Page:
News & Opinion

McIlroy points to short game for U.K. revival

TROON, Scotland – Young and rich, Rory McIlroy seemingly has everything that he could have envisioned for himself as a golfer while growing up in Northern Ireland.

Yet the truth these days indicates a void as McIlroy prepares for today’s start of the Aberdeen Asset Management Scottish Open (tee times: McIlroy hopes that his recent work after missing the cut last week in his homeland at the Dubai Duty Free Irish Open, which benefits his foundation, was more of a fluke than a trend.

With four major championships among 22 worldwide victories, McIlroy, 28, knows what it takes to win in the modern game: make putts.

“I feel like I'm hitting the ball well off the tee, and it's being able to take advantage of those tee shots,” McIlroy said during a news conference Wednesday at Dundonald Links. “That's why I worked on my wedge game last week, and I feel like it will be important this week. My putting, I think of 36 holes last week, I hit the edge of the hole 11 or 12 times. So again, that tells me it's not too far away and I'm doing the right thing.”

Changing putters mid-tournament has been part of his philosophy as well as working with putting coach Phil Kenyon since missing the cut at the PGA Championship last year. Starting this week, McIlroy is restoring his routine and eliminating technique, letting his subconscious mind take over and freeing him to play golf.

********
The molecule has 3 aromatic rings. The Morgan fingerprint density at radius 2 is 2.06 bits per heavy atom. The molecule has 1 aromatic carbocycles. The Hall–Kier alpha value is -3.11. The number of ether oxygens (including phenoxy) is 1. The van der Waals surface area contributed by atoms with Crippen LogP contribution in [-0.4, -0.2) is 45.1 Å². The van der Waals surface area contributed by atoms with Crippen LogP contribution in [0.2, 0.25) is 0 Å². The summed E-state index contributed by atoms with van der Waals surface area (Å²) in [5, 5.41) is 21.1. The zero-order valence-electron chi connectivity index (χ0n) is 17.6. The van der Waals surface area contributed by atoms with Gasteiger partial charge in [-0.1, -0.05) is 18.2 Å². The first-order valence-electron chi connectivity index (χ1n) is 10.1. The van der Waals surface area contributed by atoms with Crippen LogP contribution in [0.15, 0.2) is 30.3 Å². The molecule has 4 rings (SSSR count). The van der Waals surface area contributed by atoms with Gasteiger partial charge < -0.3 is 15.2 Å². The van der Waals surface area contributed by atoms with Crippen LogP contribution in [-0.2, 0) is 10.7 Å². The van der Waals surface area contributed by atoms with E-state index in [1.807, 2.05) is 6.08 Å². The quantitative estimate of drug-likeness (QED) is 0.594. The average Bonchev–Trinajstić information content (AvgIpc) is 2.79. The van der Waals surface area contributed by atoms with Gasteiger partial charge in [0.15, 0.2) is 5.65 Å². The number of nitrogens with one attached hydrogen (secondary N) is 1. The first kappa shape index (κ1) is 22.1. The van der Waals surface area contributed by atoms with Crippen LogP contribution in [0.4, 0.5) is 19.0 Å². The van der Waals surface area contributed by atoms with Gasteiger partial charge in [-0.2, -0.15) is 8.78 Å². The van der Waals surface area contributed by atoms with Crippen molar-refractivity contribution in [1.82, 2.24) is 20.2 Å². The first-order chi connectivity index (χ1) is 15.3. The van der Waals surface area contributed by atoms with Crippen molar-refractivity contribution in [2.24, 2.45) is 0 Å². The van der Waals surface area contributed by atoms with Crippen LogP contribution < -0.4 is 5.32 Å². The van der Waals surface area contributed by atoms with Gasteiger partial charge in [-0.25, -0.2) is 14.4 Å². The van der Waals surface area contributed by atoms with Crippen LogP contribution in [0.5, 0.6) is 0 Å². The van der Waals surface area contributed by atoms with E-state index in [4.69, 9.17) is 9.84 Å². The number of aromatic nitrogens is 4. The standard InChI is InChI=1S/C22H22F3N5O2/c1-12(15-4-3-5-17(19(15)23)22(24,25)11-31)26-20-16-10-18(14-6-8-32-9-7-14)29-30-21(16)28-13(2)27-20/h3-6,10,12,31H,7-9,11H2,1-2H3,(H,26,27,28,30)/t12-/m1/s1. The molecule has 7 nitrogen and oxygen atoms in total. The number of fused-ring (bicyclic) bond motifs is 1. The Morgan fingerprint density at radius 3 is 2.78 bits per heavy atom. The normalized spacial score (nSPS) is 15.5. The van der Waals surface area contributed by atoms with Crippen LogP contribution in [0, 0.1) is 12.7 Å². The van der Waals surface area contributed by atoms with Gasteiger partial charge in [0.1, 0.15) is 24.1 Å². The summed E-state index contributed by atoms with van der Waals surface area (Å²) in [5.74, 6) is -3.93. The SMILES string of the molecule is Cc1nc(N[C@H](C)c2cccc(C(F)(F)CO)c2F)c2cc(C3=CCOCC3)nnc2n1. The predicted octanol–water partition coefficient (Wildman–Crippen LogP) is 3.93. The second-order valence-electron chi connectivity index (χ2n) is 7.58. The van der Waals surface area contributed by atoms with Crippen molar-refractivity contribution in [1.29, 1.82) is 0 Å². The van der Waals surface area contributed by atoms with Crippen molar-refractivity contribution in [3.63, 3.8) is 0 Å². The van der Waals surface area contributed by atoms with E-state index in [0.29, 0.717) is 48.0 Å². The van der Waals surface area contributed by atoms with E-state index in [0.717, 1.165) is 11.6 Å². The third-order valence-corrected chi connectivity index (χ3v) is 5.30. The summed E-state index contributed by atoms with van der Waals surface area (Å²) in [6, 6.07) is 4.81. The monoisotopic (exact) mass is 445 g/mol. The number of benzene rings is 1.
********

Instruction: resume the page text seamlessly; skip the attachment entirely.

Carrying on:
During McIlroy’s most recent slump, in mid-2016, he missed cuts at the U.S. Open and the PGA Championship, leaving his game and his psyche in disarray. 

After a T-31 at The Barclays, the FedEx Cup playoff opener, McIlroy won the Deutsche Bank Championship in Boston and, two weeks later, added the Tour Championship title in Atlanta to win the FedEx Cup.

In Boston, McIlroy ranked seventh in the field in strokes gained: putting and first in putting average. In Atlanta, he was 13th in SG: putting and third in putting average.

This year on the PGA Tour, McIlroy ranks 107th in SG: putting and T-32nd in putting average. 

McIlroy acknowledges that he has been around this block before, pointing to his play in the 2016 FedEx Cup as an example of how he can recover quickly. He also has learned to be patient, which at his age can be difficult, especially after so much success in his 20s and the knowledge that he can win again. 

“I'm positive about it. I'm excited about my game,” McIlroy said. “I feel like I'm doing a lot of good things. And again, it's just putting it all together. Putting it all together, not just for one day but for four days; and not just for four days, to do it week-in and week-out.”

The Scottish Open at Dundonald is important, not just as another national open to win but because of the need to validate his recent work.

For McIlroy, the big prize will be next week at the British Open at Royal Birkdale and next month at Quail Hollow, site of the PGA Championship.

What he does this week could be the start of something or even a prelude to better results. McIlroy may have struggled recently, but it could all be fine after four rounds in Scotland.

“I feel it's never as bad as you feel it is, and it's never as good as you feel it is,” he said. “It's more of a mind-set thing and just getting yourself in the right frame of mind. Yeah, I've gone through little periods like this in the past, and I've hit form and I've been able to run with it and sort of ride on the crest of a wave for a few months, and I feel like that's not too far away.”

Alex Miceli is the founder and publisher of Morning Read. Email:; Twitter: @AlexMiceli